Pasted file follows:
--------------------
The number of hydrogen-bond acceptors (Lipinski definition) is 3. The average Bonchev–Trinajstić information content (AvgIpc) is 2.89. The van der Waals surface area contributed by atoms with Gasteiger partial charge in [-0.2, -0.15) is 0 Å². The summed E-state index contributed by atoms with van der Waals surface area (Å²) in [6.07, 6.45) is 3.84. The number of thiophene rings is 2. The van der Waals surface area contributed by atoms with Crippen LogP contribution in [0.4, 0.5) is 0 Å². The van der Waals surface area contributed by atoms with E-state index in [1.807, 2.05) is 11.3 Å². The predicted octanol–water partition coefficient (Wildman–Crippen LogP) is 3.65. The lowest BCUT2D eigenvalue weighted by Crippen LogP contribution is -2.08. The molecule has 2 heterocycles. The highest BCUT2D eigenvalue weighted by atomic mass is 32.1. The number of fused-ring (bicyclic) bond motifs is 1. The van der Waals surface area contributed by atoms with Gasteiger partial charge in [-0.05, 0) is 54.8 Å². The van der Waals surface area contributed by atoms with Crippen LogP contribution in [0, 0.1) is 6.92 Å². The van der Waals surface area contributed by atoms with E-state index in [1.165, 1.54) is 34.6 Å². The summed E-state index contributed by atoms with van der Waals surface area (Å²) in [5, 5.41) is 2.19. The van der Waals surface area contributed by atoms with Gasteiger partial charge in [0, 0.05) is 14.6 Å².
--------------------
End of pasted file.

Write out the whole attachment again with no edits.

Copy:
The number of hydrogen-bond acceptors (Lipinski definition) is 3. The average Bonchev–Trinajstić information content (AvgIpc) is 2.89. The van der Waals surface area contributed by atoms with Gasteiger partial charge in [-0.2, -0.15) is 0 Å². The summed E-state index contributed by atoms with van der Waals surface area (Å²) in [6.07, 6.45) is 3.84. The number of thiophene rings is 2. The van der Waals surface area contributed by atoms with Crippen LogP contribution in [0.4, 0.5) is 0 Å². The van der Waals surface area contributed by atoms with E-state index in [1.807, 2.05) is 11.3 Å². The predicted octanol–water partition coefficient (Wildman–Crippen LogP) is 3.65. The lowest BCUT2D eigenvalue weighted by Crippen LogP contribution is -2.08. The molecule has 2 heterocycles. The highest BCUT2D eigenvalue weighted by atomic mass is 32.1. The number of fused-ring (bicyclic) bond motifs is 1. The van der Waals surface area contributed by atoms with Gasteiger partial charge in [-0.05, 0) is 54.8 Å². The van der Waals surface area contributed by atoms with Crippen LogP contribution in [0, 0.1) is 6.92 Å². The van der Waals surface area contributed by atoms with E-state index in [1.165, 1.54) is 34.6 Å². The summed E-state index contributed by atoms with van der Waals surface area (Å²) in [5, 5.41) is 2.19. The van der Waals surface area contributed by atoms with Gasteiger partial charge in [0, 0.05) is 14.6 Å².